Urine is continually formed by each nephron and the processes involved in the formation of urine are
1. Glomerular ultra filtration,
2. Tubular Reabsorption,
3. Tubular Secretion
Ultrafiltration of blood takes place in the malpighian body which acts as a biological filter. A malpighian body comprises Bowmann's capsule and glomeruli.
The kidneys normally receive an abundant blood supply of about 1200ml/min or about 20 to 25 percent of the cardiac output. It flows through the capillaries of glomerulus where the blood pressure is comparatively high. The high blood pressure brings about effective filtration. The hydrostatic pressure (forward pressure 75mm/Hg.) of the blood in the afferent glomerular capillaries and the cumulative effect of the opposition pressures and renal intratubular pressure (10mm/Hg.) play an important role in producing the glomerular filtrate. The hydrostatic pressure of the blood is always greater than the opposing pressures existing in the plasma protein and renal capillaries. Thus the available net filtering force (75-50mm/Hg. = 25mm/Hg.) is chiefly responsible for glomerular filtration. The fluid in the capsule which is obtained by the process is termed glomerular filtrate. The volume of the glomerular filtrate produced each minute is called glomerular filtration rate (GFR). In man it is about 125ml/min. In 24 hours the total volume of glomerular filtrate is 170 to 180 liters.
This is the second step in the urine formation. The glomerular filtrate contains many useful substances such as glucose, amino acids, mineral salts and vitamins dissolved in large amount of water. Reabsorption takes place in the uriniferous tubules. Reabsorption of useful substances is a differential or selective process. Substances such as glucose, sodium and calcium, are called 'high threshold substance' . They are actively reabsorbed in considerable quantities. Substances like urea and uric acid etc which are called 'low threshold substances' are reabsorbed in small quantities by a simple diffusion process or passive reabsorption. Substances like creatinine are not reabsorbed. They are completely eliminated.
Reabsorption in Proximal Convoluted Tubule
Proximal convoluted tubule is responsible for the reabsorption of water, glucose, sodium phosphate and bicarbonates. The urine is found to be isotonic in the proximal convoluted tubule. Isotonic condition of a solution indicates no passage of water across the membrane separating two such solutes.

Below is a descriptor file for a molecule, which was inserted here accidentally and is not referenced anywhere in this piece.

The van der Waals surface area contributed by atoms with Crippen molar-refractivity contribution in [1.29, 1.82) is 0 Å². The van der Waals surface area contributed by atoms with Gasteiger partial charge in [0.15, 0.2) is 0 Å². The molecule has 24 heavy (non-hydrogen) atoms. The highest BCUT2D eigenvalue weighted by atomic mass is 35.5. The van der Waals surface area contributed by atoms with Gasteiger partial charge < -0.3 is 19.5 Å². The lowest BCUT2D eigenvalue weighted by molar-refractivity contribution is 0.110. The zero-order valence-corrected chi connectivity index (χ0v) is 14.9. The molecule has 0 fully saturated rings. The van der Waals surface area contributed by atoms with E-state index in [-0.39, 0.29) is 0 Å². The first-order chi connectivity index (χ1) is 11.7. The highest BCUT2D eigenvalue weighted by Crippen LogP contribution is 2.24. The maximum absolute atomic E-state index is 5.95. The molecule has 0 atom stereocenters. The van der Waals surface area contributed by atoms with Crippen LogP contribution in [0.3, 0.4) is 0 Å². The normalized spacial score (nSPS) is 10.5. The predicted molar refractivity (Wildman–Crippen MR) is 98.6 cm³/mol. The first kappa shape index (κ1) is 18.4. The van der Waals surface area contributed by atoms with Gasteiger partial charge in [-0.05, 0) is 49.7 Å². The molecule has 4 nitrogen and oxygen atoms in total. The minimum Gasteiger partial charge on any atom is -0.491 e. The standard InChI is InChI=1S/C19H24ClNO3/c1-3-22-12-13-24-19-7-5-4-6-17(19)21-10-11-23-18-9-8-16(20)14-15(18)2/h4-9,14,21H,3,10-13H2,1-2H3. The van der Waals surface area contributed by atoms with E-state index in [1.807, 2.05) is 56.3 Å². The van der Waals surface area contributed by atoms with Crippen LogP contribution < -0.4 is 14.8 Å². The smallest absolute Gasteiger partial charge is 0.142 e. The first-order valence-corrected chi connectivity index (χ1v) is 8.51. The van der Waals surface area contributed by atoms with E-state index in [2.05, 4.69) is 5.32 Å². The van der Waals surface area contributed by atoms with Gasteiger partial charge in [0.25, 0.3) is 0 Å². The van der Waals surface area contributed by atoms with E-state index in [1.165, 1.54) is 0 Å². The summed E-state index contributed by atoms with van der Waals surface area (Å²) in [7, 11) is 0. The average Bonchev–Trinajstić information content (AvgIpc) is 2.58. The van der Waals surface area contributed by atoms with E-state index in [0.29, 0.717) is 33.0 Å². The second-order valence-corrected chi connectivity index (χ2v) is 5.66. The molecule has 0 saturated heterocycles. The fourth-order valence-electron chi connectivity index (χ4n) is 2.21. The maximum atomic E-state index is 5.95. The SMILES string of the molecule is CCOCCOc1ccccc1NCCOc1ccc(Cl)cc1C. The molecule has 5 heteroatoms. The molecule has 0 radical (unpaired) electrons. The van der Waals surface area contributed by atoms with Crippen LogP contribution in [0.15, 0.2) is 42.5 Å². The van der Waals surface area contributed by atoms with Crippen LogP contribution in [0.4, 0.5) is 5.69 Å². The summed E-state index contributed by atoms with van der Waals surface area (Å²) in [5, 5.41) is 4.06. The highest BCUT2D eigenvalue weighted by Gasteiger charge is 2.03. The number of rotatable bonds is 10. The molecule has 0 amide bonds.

Reabsorption in Henle's loop
Urine becomes more and more hypertonic as it passes through the descending limb of the loop of Henle's. This is due to the fact that the thin descending portions of the Henles loop are freely permeable to sodium. As the urine slowly passes through the thick ascending limb of the loop of Henle, it becomes less hypertonic since the sodium is actively transported from the ascending limb to the descending limb through the interstitial tissue space.
Reabsorption in distal convoluted tubule
On entering the distal convoluted tubule, the urine becomes nearly isotonic to the surrounding tissue fluid due to the active transport of sodium and passive transport of water. Summary of Renal Filtration and Reabsorption in 24 hours
Reabsorption in collection tubule
As urine (isotonic) passes into the collecting tubule it becomes once more hypertonic by the osmotic reabsorption of water under the influence of the hormone ADH. The release of ADH is controlled by the osmoreceptors in the hypothalamus in response to changes in the osmotic pressure of the plasma circulating through the collecting tubule. Thus the urine formed contains 96% of water, 2% urea and 2% of the metabolic products.
A comparison of the amounts of various substances in 24 hrs in the glomerular filtrate and excretion
Substance Amount filtered Amount excreted in
each day Urine each day
Water 180 ltrs 1-2 ltrs
Protein 2g 0.1g
Sodium 580g 5g
Chloride 640g 6g
Potassium 30g 2g
Bicarbonate 275g 0
Glucose 180g 0
Urea 53g 25g
Uric acid 8.5g 1g
Creatinine 1.6g 1.6g
This is the final step in the formation of urine during which the walls of tubule actively remove additional waste substances which are harmful to the body from the blood that have escaped filtration.